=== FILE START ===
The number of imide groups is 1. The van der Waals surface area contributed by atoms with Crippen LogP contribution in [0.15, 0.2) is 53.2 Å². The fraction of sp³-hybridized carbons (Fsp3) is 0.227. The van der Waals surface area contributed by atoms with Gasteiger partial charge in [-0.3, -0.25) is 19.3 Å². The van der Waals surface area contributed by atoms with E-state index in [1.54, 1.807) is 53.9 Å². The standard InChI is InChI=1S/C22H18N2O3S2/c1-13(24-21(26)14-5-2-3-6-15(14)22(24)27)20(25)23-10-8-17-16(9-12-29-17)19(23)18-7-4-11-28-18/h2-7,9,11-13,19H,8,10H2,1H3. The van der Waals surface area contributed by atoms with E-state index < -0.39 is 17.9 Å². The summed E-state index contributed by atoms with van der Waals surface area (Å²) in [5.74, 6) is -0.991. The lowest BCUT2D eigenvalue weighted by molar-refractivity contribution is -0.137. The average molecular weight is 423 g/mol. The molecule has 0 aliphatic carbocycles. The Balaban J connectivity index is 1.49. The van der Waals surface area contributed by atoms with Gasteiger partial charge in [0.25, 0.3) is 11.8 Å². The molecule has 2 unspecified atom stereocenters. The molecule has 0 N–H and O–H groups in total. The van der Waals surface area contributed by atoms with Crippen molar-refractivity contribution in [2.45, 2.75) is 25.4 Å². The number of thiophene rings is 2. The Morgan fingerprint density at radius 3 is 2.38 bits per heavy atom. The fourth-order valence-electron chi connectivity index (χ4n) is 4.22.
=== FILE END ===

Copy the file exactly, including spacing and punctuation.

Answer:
The number of imide groups is 1. The van der Waals surface area contributed by atoms with Crippen LogP contribution in [0.15, 0.2) is 53.2 Å². The fraction of sp³-hybridized carbons (Fsp3) is 0.227. The van der Waals surface area contributed by atoms with Gasteiger partial charge in [-0.3, -0.25) is 19.3 Å². The van der Waals surface area contributed by atoms with E-state index in [1.54, 1.807) is 53.9 Å². The standard InChI is InChI=1S/C22H18N2O3S2/c1-13(24-21(26)14-5-2-3-6-15(14)22(24)27)20(25)23-10-8-17-16(9-12-29-17)19(23)18-7-4-11-28-18/h2-7,9,11-13,19H,8,10H2,1H3. The van der Waals surface area contributed by atoms with E-state index < -0.39 is 17.9 Å². The summed E-state index contributed by atoms with van der Waals surface area (Å²) in [5.74, 6) is -0.991. The lowest BCUT2D eigenvalue weighted by molar-refractivity contribution is -0.137. The average molecular weight is 423 g/mol. The molecule has 0 aliphatic carbocycles. The Balaban J connectivity index is 1.49. The van der Waals surface area contributed by atoms with Gasteiger partial charge in [0.25, 0.3) is 11.8 Å². The molecule has 2 unspecified atom stereocenters. The molecule has 0 N–H and O–H groups in total. The van der Waals surface area contributed by atoms with Crippen molar-refractivity contribution in [2.45, 2.75) is 25.4 Å². The number of thiophene rings is 2. The Morgan fingerprint density at radius 3 is 2.38 bits per heavy atom. The fourth-order valence-electron chi connectivity index (χ4n) is 4.22.